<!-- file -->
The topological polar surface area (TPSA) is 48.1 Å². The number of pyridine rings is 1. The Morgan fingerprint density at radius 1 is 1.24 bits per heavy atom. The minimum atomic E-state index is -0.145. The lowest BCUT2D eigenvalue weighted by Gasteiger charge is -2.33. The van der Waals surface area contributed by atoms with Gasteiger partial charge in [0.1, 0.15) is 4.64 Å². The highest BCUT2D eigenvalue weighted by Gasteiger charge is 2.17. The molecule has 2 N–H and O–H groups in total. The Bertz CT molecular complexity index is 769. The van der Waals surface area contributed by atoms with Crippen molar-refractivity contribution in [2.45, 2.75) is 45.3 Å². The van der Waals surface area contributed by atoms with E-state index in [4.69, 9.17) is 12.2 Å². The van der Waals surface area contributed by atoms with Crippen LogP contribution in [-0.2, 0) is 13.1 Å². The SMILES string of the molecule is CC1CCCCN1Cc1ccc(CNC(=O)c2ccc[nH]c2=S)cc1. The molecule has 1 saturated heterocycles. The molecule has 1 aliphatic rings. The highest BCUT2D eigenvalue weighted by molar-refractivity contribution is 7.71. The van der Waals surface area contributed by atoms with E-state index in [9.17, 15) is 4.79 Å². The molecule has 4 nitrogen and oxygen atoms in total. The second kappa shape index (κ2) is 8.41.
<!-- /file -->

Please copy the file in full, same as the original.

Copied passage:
The topological polar surface area (TPSA) is 48.1 Å². The number of pyridine rings is 1. The Morgan fingerprint density at radius 1 is 1.24 bits per heavy atom. The minimum atomic E-state index is -0.145. The lowest BCUT2D eigenvalue weighted by Gasteiger charge is -2.33. The van der Waals surface area contributed by atoms with Gasteiger partial charge in [0.1, 0.15) is 4.64 Å². The highest BCUT2D eigenvalue weighted by Gasteiger charge is 2.17. The molecule has 2 N–H and O–H groups in total. The Bertz CT molecular complexity index is 769. The van der Waals surface area contributed by atoms with Crippen molar-refractivity contribution in [2.45, 2.75) is 45.3 Å². The van der Waals surface area contributed by atoms with E-state index in [4.69, 9.17) is 12.2 Å². The van der Waals surface area contributed by atoms with Crippen LogP contribution in [-0.2, 0) is 13.1 Å². The SMILES string of the molecule is CC1CCCCN1Cc1ccc(CNC(=O)c2ccc[nH]c2=S)cc1. The molecule has 1 saturated heterocycles. The molecule has 1 aliphatic rings. The highest BCUT2D eigenvalue weighted by molar-refractivity contribution is 7.71. The van der Waals surface area contributed by atoms with E-state index in [9.17, 15) is 4.79 Å². The molecule has 4 nitrogen and oxygen atoms in total. The second kappa shape index (κ2) is 8.41.